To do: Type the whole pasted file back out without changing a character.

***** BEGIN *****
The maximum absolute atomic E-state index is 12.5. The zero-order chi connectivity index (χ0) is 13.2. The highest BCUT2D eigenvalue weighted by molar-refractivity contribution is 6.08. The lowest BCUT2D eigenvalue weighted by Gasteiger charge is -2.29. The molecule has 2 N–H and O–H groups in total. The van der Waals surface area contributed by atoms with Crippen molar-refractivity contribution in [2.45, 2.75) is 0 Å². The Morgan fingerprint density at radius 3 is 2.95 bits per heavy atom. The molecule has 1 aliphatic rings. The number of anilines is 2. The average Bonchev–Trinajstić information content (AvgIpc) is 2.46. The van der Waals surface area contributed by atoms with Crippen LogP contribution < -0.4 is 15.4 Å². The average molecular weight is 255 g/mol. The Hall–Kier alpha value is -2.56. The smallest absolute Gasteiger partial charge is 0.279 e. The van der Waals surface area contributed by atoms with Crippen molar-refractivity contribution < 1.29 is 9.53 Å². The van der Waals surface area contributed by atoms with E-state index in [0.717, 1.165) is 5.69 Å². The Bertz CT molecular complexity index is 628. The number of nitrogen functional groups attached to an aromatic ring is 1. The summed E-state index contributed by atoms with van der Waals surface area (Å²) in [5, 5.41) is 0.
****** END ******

The maximum absolute atomic E-state index is 12.5. The zero-order chi connectivity index (χ0) is 13.2. The highest BCUT2D eigenvalue weighted by molar-refractivity contribution is 6.08. The lowest BCUT2D eigenvalue weighted by Gasteiger charge is -2.29. The molecule has 2 N–H and O–H groups in total. The van der Waals surface area contributed by atoms with Crippen molar-refractivity contribution in [2.45, 2.75) is 0 Å². The Morgan fingerprint density at radius 3 is 2.95 bits per heavy atom. The molecule has 1 aliphatic rings. The number of anilines is 2. The average Bonchev–Trinajstić information content (AvgIpc) is 2.46. The van der Waals surface area contributed by atoms with Crippen LogP contribution < -0.4 is 15.4 Å². The average molecular weight is 255 g/mol. The Hall–Kier alpha value is -2.56. The smallest absolute Gasteiger partial charge is 0.279 e. The van der Waals surface area contributed by atoms with Crippen molar-refractivity contribution < 1.29 is 9.53 Å². The van der Waals surface area contributed by atoms with E-state index in [0.717, 1.165) is 5.69 Å². The Bertz CT molecular complexity index is 628. The number of nitrogen functional groups attached to an aromatic ring is 1. The summed E-state index contributed by atoms with van der Waals surface area (Å²) in [5, 5.41) is 0.